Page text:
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Then Jesus was led by the Spirit into the wilderness to be tempted by the devil. After fasting forty days and forty nights, he was hungry. The tempter came to him and said, “If you are the Son of God, tell these stones to become bread.” Matthew 4:1-3

Do Catholics believe that Jesus' time in the wilderness was meant as an allegory? Or did this story actually happen?

And if it happened, did the Apostles witness it? Or did Jesus retell this story to Matthew, who then later retold it in his Gospel?

  • Good question. Though I suppose if Genesis 1-11 can be a fictional allegory, why not his temptations in the wilderness? Why not the rest of the bible? Maybe his death on the cross was an allegory too... – LCIII Dec 20 '14 at 17:38
  • @LCIII: Ha! Maybe you're an allegory? Do you exist? – Jim G. Dec 20 '14 at 17:49
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    @JimG. Your funeral. – Caleb Dec 20 '14 at 18:03
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    Some Socinians and Unitarians believed it was a vision which Jesus experienced, and not a literal occurrence. Traditionally Catholics have seen it as literal, but since Vatican II, who knows? – david brainerd Dec 21 '14 at 8:20
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    @LCIII: The Catholic Church believes Genesis is true history, not myth, so it would also believe it is an historical fact that Jesus fasted for 40 days in the desert. 1909 PDC decision: "The first three Chapters of Genesis contain the stories of events which really happened, i.e., which correspond with objective reality and historical truth (rerum vere gestarum narrationes quae scilicet obiectivae realitati et historicae veritati respondeant); no myths, no mere allegories or symbols of religious truths, no legends." – Geremia Dec 22 '14 at 7:14
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Catholics believe in the four senses of Scripture and that all Scripture should be interpreted, firstly by the literal sense (not literalistic, as in every must be taken as having literally happened). Allegory is only one of the spiritual senses of Scripture. See the reference to the Catechism beginning in paragraph 101. You may want to continue reading in the catechism to get a more developed idea of the four senses of Scripture.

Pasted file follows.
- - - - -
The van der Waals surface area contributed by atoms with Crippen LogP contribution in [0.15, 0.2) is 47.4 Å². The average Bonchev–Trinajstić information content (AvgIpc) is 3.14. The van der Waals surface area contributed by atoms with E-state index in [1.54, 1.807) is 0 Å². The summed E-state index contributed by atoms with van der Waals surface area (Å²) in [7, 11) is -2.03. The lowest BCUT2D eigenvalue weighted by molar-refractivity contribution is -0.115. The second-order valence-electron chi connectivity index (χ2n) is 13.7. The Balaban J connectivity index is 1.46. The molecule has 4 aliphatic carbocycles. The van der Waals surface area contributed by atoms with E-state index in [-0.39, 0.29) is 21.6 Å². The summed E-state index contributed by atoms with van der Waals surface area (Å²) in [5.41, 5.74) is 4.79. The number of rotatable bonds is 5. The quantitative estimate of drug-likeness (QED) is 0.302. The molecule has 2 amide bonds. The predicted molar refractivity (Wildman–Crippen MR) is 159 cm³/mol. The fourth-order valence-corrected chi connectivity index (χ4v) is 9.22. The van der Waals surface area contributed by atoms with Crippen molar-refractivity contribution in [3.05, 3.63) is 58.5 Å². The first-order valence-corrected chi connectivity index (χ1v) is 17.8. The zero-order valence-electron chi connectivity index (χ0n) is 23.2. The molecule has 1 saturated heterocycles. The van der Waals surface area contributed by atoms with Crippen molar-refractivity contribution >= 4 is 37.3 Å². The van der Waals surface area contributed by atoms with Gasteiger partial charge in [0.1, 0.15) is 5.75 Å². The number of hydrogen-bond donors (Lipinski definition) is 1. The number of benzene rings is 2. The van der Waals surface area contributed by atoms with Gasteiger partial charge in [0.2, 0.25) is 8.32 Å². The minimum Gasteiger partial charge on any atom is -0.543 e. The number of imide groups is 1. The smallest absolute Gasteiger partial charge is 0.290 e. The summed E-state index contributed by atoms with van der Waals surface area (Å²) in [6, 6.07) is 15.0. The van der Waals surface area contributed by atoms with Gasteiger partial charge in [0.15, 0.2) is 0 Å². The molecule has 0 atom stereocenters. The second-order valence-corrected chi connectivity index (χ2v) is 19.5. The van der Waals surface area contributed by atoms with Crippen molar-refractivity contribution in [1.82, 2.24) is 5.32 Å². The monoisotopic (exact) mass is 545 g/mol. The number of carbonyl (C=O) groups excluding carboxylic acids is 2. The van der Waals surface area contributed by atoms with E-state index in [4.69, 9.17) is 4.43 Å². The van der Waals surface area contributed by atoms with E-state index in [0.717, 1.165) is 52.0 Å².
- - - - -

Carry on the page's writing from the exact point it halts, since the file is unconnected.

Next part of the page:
116 The literal sense is the meaning conveyed by the words of Scripture and discovered by exegesis, following the rules of sound interpretation: “All other senses of Sacred Scripture are based on the literal.” [St. Thomas Aquinas, S Th I, 1, 10, ad I] 117 The spiritual sense. Thanks to the unity of God's plan, not only the text of Scripture but also the realities and events about which it speaks can be signs. 1. the allegorical sense. We can acquire a more profound understanding of events by recognizing their significance in Christ; thus the crossing of the Red Sea is a sign or type of Christ's victory and also of Christian Baptism. [Cf. I Cor 10:2] 2. the moral sense. the events reported in Scripture ought to lead us to act justly. As St. Paul says, they were written “for our instruction”. [I Cor 10:11; cf. Heb 3:1 - 4:11] 3. the anagogical sense (Greek: anagoge, “leading”). We can view realities and events in terms of their eternal significance, leading us toward our true homeland: thus the Church on earth is a sign of the heavenly Jerusalem. [Cf. Rev 21:1 - 22:5]

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